This study is the first to describe age-related changes in a large cohort of patients with Phelan–McDermid syndrome (PMS), also known as 22q13 deletion syndrome. Over a follow-up period of up to 12 years, physical examinations and structured interviews were conducted for 201 individuals diagnosed with PMS, 120 patients had a focused, high-resolution 22q12q13 array CGH, and 92 patients’ deletions were assessed for parent-of-origin. 22q13 genomic anomalies include terminal deletions of 22q13 (89 %), terminal deletions and interstitial duplications (9 %), and interstitial deletions (2 %). Considering different age groups, in older patients, behavioral problems tended to subside, developmental abilities improved, and some features such as large or fleshy hands, full or puffy eyelids, hypotonia, lax ligaments, and hyperextensible joints were less frequent. However, the proportion reporting an autism spectrum disorder, seizures, and cellulitis, or presenting with lymphedema or abnormal reflexes increased with age. Some neurologic and dysmorphic features such as speech and developmental delay and macrocephaly correlated with deletion size. Deletion sizes in more recently diagnosed patients tend to be smaller than those diagnosed a decade earlier. Seventy-three percent of de novo deletions were of paternal origin. Seizures were reported three times more often among patients with a de novo deletion of the maternal rather than paternal chromosome 22. This analysis improves the understanding of the clinical presentation and natural history of PMS and can serve as a reference for the prevalence of clinical features in the syndrome.
Heterozygous loss of function mutations in CHD7 (chromodomain helicase DNA-binding protein 7) lead to CHARGE syndrome, a complex developmental disorder affecting craniofacial structures, cranial nerves and several organ systems. Recently, it was demonstrated that CHD7 is essential for the formation of multipotent migratory neural crest cells, which migrate from the neural tube to many regions of the embryo, where they differentiate into various tissues including craniofacial and heart structures. So far, only few CHD7 target genes involved in neural crest cell development have been identified and the role of CHD7 in neural crest cell guidance and the regulation of mesenchymal-epithelial transition are unknown. Therefore, we undertook a genome-wide microarray expression analysis on wild-type and CHD7 deficient (Chd7 (Whi/+) and Chd7 (Whi/Whi) ) mouse embryos at day 9.5, a time point of neural crest cell migration. We identified 98 differentially expressed genes between wild-type and Chd7 (Whi/Whi) embryos. Interestingly, many misregulated genes are involved in neural crest cell and axon guidance such as semaphorins and ephrin receptors. By performing knockdown experiments for Chd7 in Xenopus laevis embryos, we found abnormalities in the expression pattern of Sema3a, a protein involved in the pathogenesis of Kallmann syndrome, in vivo. In addition, we detected non-synonymous SEMA3A variations in 3 out of 45 CHD7-negative CHARGE patients. In summary, we discovered for the first time that Chd7 regulates genes involved in neural crest cell guidance, demonstrating a new aspect in the pathogenesis of CHARGE syndrome. Furthermore, we showed for Sema3a a conserved regulatory mechanism across different species, highlighting its significance during development. Although we postulated that the non-synonymous SEMA3A variants which we found in CHD7-negative CHARGE patients alone are not sufficient to produce the phenotype, we suggest an important modifier role for SEMA3A in the pathogenesis of this multiple malformation syndrome.
GDF5 encodes an extracellular signalling molecule that is essential for normal skeletal development. The rs144383 C to T SNP located in the 5ʹUTR of this gene is functional and has a pleiotropic effect on the musculoskeletal system, being a risk factor for knee-osteoarthritis (OA), congenital hip dysplasia, lumbar disc degeneration and Achilles tendon pathology. rs143383 exerts a joint-wide effect on GDF5 expression, with expression of the OA-associated T allele being significantly reduced relative to the C allele, termed allelic expression imbalance. We have previously reported that the GDF5 locus is subject to DNA methylation and that allelic imbalance of rs143383 is mediated by SP1, SP3 and DEAF1 transcriptional repressors. In this study, we have assayed GDF5 methylation in normal and osteoarthritic cartilage, and investigated the effect of methylation on the allelic imbalance of rs143383. We observed demethylation of the GDF5 5ʹUTR in OA knee cartilage relative to both OA (p = 0.009) and non-OA (p = 0.001) hip cartilage, with the most significant demethylation observed at the highly conserved +37 CpG site located 4 bp upstream of rs143383. Methylation modulates the level and direction of allelic imbalance of rs143383, with methylation of the +37 CpG dinucleotide within the SP1/SP3 binding site having an allele-specific effect on SP1 and SP3 binding. Furthermore, methylation attenuated the repressive effects of SP1, SP3 and DEAF1 on GDF5 promoter activity. This data suggest that the differential methylation of the +37 CpG site between osteoarthritic hip and knee cartilage may be responsible for the knee-specific effect of rs143383 on OA susceptibility.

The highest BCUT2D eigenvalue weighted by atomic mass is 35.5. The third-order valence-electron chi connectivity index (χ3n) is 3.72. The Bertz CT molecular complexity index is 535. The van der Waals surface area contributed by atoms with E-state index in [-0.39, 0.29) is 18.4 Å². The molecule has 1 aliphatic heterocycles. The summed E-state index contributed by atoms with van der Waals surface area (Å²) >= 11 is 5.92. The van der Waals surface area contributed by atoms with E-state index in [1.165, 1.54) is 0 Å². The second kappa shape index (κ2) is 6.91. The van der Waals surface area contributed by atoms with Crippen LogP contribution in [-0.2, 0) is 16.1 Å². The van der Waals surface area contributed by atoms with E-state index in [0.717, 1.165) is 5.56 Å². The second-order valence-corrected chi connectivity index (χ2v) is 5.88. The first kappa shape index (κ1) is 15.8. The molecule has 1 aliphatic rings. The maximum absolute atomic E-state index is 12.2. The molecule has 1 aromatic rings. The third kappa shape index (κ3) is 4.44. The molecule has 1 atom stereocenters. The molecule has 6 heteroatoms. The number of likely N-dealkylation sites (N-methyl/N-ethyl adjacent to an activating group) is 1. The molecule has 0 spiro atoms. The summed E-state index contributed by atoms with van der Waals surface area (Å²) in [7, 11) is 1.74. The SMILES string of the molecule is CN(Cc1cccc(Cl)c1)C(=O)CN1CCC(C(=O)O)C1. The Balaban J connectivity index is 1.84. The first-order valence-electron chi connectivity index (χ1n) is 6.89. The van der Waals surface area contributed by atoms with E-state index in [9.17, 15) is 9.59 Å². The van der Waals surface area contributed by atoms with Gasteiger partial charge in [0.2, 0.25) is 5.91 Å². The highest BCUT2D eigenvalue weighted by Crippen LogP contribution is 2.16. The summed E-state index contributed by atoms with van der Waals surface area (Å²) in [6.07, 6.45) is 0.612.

Retinitis pigmentosa (RP) is a group of inherited retinal disorders characterized by progressive photoreceptor degeneration. An accurate molecular diagnosis is essential for disease characterization and clinical prognoses. A retinal capture panel that enriches 186 known retinal disease genes, including 55 known RP genes, was developed. Targeted next-generation sequencing was performed for a cohort of 82 unrelated RP cases from Northern Ireland, including 46 simplex cases and 36 familial cases. Disease-causing mutations were identified in 49 probands, including 28 simplex cases and 21 familial cases, achieving a solving rate of 60 %. In total, 65 pathogenic mutations were found, and 29 of these were novel. Interestingly, the molecular information of 12 probands was neither consistent with their initial inheritance pattern nor clinical diagnosis. Further clinical reassessment resulted in a refinement of the clinical diagnosis in 11 patients. This is the first study to apply next-generation sequencing-based, comprehensive molecular diagnoses to a large number of RP probands from Northern Ireland. Our study shows that molecular information can aid clinical diagnosis, potentially changing treatment options, current family counseling and management.